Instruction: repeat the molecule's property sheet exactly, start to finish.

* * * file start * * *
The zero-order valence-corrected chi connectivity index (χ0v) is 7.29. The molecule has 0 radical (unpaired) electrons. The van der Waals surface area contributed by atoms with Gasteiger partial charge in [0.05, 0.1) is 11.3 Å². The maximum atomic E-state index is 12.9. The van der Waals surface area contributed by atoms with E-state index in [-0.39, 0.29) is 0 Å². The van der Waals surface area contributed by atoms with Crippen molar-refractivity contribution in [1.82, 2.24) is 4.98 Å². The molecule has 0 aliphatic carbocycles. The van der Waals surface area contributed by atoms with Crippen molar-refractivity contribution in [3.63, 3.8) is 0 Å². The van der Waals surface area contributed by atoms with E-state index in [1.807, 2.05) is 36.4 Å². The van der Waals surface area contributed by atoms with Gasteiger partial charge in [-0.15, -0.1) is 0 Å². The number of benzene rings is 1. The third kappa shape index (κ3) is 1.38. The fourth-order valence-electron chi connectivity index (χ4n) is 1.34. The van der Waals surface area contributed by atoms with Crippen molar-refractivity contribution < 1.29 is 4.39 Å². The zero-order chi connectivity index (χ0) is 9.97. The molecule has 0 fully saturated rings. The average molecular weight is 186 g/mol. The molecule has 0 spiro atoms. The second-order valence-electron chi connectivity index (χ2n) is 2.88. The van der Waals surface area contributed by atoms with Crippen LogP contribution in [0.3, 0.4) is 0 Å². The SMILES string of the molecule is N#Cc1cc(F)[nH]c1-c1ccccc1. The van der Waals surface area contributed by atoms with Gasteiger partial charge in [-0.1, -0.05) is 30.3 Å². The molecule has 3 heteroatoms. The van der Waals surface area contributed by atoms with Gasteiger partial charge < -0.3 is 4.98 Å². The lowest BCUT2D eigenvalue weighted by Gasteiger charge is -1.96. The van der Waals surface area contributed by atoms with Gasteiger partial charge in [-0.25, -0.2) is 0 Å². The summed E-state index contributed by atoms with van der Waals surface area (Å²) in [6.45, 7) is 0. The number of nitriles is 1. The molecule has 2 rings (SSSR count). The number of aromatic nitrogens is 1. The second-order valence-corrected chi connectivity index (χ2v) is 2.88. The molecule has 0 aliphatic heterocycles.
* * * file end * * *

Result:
The zero-order valence-corrected chi connectivity index (χ0v) is 7.29. The molecule has 0 radical (unpaired) electrons. The van der Waals surface area contributed by atoms with Gasteiger partial charge in [0.05, 0.1) is 11.3 Å². The maximum atomic E-state index is 12.9. The van der Waals surface area contributed by atoms with E-state index in [-0.39, 0.29) is 0 Å². The van der Waals surface area contributed by atoms with Crippen molar-refractivity contribution in [1.82, 2.24) is 4.98 Å². The molecule has 0 aliphatic carbocycles. The van der Waals surface area contributed by atoms with Crippen molar-refractivity contribution in [3.63, 3.8) is 0 Å². The van der Waals surface area contributed by atoms with E-state index in [1.807, 2.05) is 36.4 Å². The van der Waals surface area contributed by atoms with Gasteiger partial charge in [-0.15, -0.1) is 0 Å². The number of benzene rings is 1. The third kappa shape index (κ3) is 1.38. The fourth-order valence-electron chi connectivity index (χ4n) is 1.34. The van der Waals surface area contributed by atoms with Crippen molar-refractivity contribution < 1.29 is 4.39 Å². The zero-order chi connectivity index (χ0) is 9.97. The molecule has 0 fully saturated rings. The average molecular weight is 186 g/mol. The molecule has 0 spiro atoms. The second-order valence-electron chi connectivity index (χ2n) is 2.88. The van der Waals surface area contributed by atoms with Crippen LogP contribution in [0.3, 0.4) is 0 Å². The SMILES string of the molecule is N#Cc1cc(F)[nH]c1-c1ccccc1. The van der Waals surface area contributed by atoms with Gasteiger partial charge in [-0.1, -0.05) is 30.3 Å². The molecule has 3 heteroatoms. The van der Waals surface area contributed by atoms with Gasteiger partial charge < -0.3 is 4.98 Å². The lowest BCUT2D eigenvalue weighted by Gasteiger charge is -1.96. The van der Waals surface area contributed by atoms with Gasteiger partial charge in [-0.25, -0.2) is 0 Å². The summed E-state index contributed by atoms with van der Waals surface area (Å²) in [6.45, 7) is 0. The number of nitriles is 1. The molecule has 2 rings (SSSR count). The number of aromatic nitrogens is 1. The second-order valence-corrected chi connectivity index (χ2v) is 2.88. The molecule has 0 aliphatic heterocycles.